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Sufficient sleep is essential for healthy minds and bodies

When my younger son was a junior in high school, his packed schedule left appallingly insufficient time for a basic human need:sleep.

He was taking four advanced placement classes, played sports, and was co-captain of his school’s mock trial team, a training ground for future lawyers. His days began with a 6:55 a.m. “zero period,” and extended well past midnight with bleary-eyed homework sessions.

While I applauded his ambition, I was constantly worried — despite his reassurances — that he had taken on too much.

One day he decided to take a nap and asked me to help him awaken by a certain time so he could study for an upcoming history test. After he remained zonked through several alarms and gentle nudges, I tried a slightly more assertive wakeup call.

Suddenly, he sat bolt-upright in bed and blurted, “In the 18th century!” He then fell back, asleep again before he hit the pillow. Later he recalled none of it, but guessed which expected test question his overtaxed brain had unconsciously answered.

I know many other parents who have also agonized over the competing pressures and distractions that conspire to rob our children of sleep. We have good reason to worry, for there’s mounting evidence that sufficient sleep is essential for healthy minds and bodies, and that not enough z-time can be devastating.

We Americans are particularly poor sleepers. A poll by the nonprofit National Sleep Foundation found that 59% of sixth- through eighth-graders and 87% of high school students in the United States were getting less than the recommended 8.5 to 9.5 hours of sleep on school nights. A quarter of American teens reported falling asleep in class regularly.

Another study by Boston College in 2011 found that out of 50 countries, the United States has the highest share of students whose academic performance suffers due to poor sleep.

Scientists have begun to sound alarms. The Centers for Disease Control and Prevention considers chronic insufficient sleep a public health epidemic that increases rates of obesity, diabetes, cancer, heart disease, depression and other ills. Studies have shown that absent adequate rest each night our brains don’t produce enough of the antioxidants that fight off the toxic stuff built up during our hours of wakefulness.

Adolescents are particularly at risk. They are “pathologically sleepy,” according to the American Academy of Pediatrics. As a result, our zombified teens are prone to physical and mental health problems, increased chances of car accidents, and declining academic performance, the group reports.

“This is an under-recognized issue,” said Dr. Jay Puangco, service chief of Hoag’s Voltmer Sleep Center. “We have this belief in America that people who succeed don’t sleep.”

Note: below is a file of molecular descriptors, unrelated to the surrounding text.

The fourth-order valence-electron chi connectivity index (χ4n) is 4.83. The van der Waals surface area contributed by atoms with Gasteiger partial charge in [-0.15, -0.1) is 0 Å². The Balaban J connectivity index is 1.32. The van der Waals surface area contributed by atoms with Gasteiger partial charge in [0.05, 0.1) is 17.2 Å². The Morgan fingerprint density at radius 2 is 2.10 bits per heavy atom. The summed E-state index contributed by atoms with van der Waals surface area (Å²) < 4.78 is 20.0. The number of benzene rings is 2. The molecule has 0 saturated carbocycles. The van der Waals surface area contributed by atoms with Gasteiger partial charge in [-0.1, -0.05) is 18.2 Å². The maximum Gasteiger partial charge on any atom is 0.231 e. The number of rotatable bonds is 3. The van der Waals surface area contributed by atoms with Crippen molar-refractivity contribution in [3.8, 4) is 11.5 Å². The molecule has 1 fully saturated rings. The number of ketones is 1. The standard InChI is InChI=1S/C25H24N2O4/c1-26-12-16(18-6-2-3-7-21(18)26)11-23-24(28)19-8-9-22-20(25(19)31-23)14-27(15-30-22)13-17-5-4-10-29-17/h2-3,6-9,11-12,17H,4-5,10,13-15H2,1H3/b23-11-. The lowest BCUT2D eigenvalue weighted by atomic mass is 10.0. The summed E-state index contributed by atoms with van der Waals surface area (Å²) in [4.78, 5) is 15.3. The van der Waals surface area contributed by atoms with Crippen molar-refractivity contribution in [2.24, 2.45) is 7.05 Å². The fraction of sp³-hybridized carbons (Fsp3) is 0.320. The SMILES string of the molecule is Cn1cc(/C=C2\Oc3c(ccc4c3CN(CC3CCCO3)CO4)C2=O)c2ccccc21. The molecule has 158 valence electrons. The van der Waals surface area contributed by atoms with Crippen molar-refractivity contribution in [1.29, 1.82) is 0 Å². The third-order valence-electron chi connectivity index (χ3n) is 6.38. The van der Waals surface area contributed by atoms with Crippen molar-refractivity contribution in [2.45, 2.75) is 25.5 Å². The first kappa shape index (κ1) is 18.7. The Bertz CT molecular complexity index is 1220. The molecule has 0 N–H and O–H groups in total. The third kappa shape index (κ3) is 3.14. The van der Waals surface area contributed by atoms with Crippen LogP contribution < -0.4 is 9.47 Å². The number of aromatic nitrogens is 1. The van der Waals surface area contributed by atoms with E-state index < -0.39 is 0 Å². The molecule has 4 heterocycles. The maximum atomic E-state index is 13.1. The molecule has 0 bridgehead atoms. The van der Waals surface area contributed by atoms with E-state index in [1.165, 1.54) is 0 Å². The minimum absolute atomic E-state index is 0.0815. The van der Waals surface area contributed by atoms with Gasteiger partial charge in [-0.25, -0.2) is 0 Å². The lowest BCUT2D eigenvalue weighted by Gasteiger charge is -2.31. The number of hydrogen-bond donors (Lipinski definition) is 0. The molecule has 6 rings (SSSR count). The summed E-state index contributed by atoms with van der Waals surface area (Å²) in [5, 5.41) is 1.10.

Instead, he said, “We’re setting our kids up for failure.”

Experts such as Puangco point to many complex contributing factors, including heavy homework loads, extracurricular activities, after-school jobs, and the overuse of technology. Many advocate for parents to limit kids’ access to electronic devices, including cell phones, computers, tablets and television.

Another factor is increasingly being targeted as a culprit in kids’ sleeplessness: early school start times.

Many organizations, including the American Academy of Pediatrics and the National Sleep Foundation, have gone on record supporting a nationwide move to later school times.

The AAP, for instance, recently recommended that schools start classes no earlier than 8:30 a.m., noting that once kids hit puberty, their sleep cycles shift later and they find it difficult to fall asleep before 11 p.m. Early school start times quite literally subvert teens’ biological demands.

It’s an issue long championed by U.S. Representative Zoe Lofgren (D-CA), who has over the past 16 years sponsored related legislation. Her latest bill, introduced late last month, would direct the Department of Education to study and report to Congress on the relationship between school start times and adolescent health, well-being, and performance.

Parents, at this point, are no doubt bewildered.

We are repeatedly bombarded with messaging that our kids need to step up their academic performance. Teachers race through lessons, pile on homework, and are forced to administer test after test to our assessment-weary kids.

Coaches expect a slavish devotion to sports. Impressive extracurricular activities, we are told, are necessary for those looming college applications. And rather than limiting our children’s exposure to electronic media, our education system is increasingly integrating technology in learning. What’s more, some kids need after-school jobs to help their families make do.

It doesn’t take a neuroscientist to realize that sleep often becomes the first casualty when push meets shove.

Obviously, we’re not going to stop encouraging our kids to stretch themselves and strive for excellence. But we must also devote more care and attention to the overlooked, undervalued need for sleep. Puangco noted that sleep deprivation in childhood often leads to a lifelong pattern of poor sleep habits that threaten health, workplace effectiveness and quality of life well into adulthood.
Parents must strive to strike a realistic balance with their children’s schedules, he said, and communicate openly and honestly with them about the importance of quality rest.

But the discussion shouldn’t end there. We parents have long been counseled to ensure our kids get adequate sleep. It’s time for our institutions of learning to become more cooperative partners in making that happen.